I think that listening to you and the other students speak will build their language skills, especially if you paraphrase slowly and deliberately. Also, it may help if you use a pointer and accent the part of the art you are talking about, and have the ELL students paraphrase the word in their language.

  8. Ellen Rosenthal says:

    I agree with many of the the other responses; paraphrasing is a valuable tool in discussing an artwork with students, but it is not an easy thing to do! I think we all discovered that in the galleries today. I have used VTS in my classroom on occasion (more so in the past, and it is great to see VTS again), and I learned today that I could still improve in the technique. Practice, practice practice! One of my goals in my classroom will be to use VTS this year on a more regular basis–good for me and the students.

    I think one of the personal challenges is wanting to add something to the students’ comments, and to somehow direct the students to something I want them to see. There is definitely a loss of control in the process, students can and will surprise you in many ways.

    But giving everyone a validation of what they say through paraphrasing, and ensuring that everyone hears the comments, will create an environment where everyone will feel safe and willing to contribute. I think it also forces everyone to listen better (did the teacher get what the other student said right?) and creates an environment where listening and respecting other peoples comments is important.

    I also think it can help the teacher in her or his listening skills also. Sometimes I have the tendency to want to get through a discussion– often because of time constraints–and get to the art making part of the lesson. I’m thinking VTS, in short snippets of 15-20 minutes built into the lesson plan will help me and the students slow down and “smell the art.”

    Balancing the art talk with the art making part is always a challenge for me in the classroom. I love talking about art, and I hope that using VTS will get my students more excited about talking about art themselves.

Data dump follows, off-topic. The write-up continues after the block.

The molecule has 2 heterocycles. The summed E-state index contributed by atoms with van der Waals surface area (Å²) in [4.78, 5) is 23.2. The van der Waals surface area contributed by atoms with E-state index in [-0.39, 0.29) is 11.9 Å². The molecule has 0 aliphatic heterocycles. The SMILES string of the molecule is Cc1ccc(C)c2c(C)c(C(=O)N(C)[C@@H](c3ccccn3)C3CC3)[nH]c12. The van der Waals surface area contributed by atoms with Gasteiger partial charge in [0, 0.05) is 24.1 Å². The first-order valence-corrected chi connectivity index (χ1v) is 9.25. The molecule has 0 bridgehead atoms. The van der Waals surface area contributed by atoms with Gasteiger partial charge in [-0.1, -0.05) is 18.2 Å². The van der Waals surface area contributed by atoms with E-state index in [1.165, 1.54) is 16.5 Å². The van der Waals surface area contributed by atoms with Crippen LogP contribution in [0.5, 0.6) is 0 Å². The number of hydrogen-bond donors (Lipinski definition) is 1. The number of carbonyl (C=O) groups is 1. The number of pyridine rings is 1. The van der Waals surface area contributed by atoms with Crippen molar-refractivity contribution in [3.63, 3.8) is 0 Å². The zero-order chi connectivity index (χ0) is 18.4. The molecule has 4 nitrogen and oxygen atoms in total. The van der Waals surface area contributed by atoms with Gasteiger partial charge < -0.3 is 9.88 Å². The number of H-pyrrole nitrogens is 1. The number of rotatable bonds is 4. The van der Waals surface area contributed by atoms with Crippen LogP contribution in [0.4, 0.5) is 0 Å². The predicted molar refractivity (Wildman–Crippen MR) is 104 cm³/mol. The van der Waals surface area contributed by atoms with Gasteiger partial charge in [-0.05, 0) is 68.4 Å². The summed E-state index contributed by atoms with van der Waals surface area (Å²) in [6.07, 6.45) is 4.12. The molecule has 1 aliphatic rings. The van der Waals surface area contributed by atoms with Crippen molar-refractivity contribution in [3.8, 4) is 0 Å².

9. Rachel Blumenthal says:

    Paraphrasing allows us to become better listeners who are more attuned to the people around us. We pay more attention to what people are saying and we don’t just hear the responses of others, but we internalize them. Using this process with students helps them to take into account the perspective of others. I also think that a certain amount of routine can begin to develop, and after a while it becomes second nature.

    Some personal challenges would be making sure you actually heard what the speaker said and interpreted it correctly, making sure you don’t project your thoughts or opinions on the speaker’s and being aware of the fact that you need to vary your vocabulary so that your paraphrasing introduces new words to your audience.

    My question from today has to do with how other people come up with their ideas for sculpture. I was a blank slate and my “hat” was very basic and rudimentary. I came up with ideas from suggestions and from glancing around the room, but I was not very creative in making my paper hat jump out. For those with more intricate designs, how do you do it? Do you see it in your mind first, or do you add things as you go along?

    • Kathleen Anderson says:

      I think looking around is a great idea. It’s hard to think of ideas and I’ve questioned art people for years! Ask Denise tomorrow.

  10. viviana scott says:

    By using VTS in the art classroom, students are able to respond to art without judgement because, essentially, there is no wrong answer. This allows the person responding to not feel pressured. Students are able to state what they feel is taking place in a work of art just as long as they have “proof” for they’re thinking. This is something that applies in core subjects. VTS allows students to think critically and the facilitator is there paraphrasing and providing higher level vocabulary.

    What I would find challenging in paraphrasing is that you really have to actively listen. You can’t simply nod your head and agree, you must actively listen and in a sense, restate and clarify what has been said.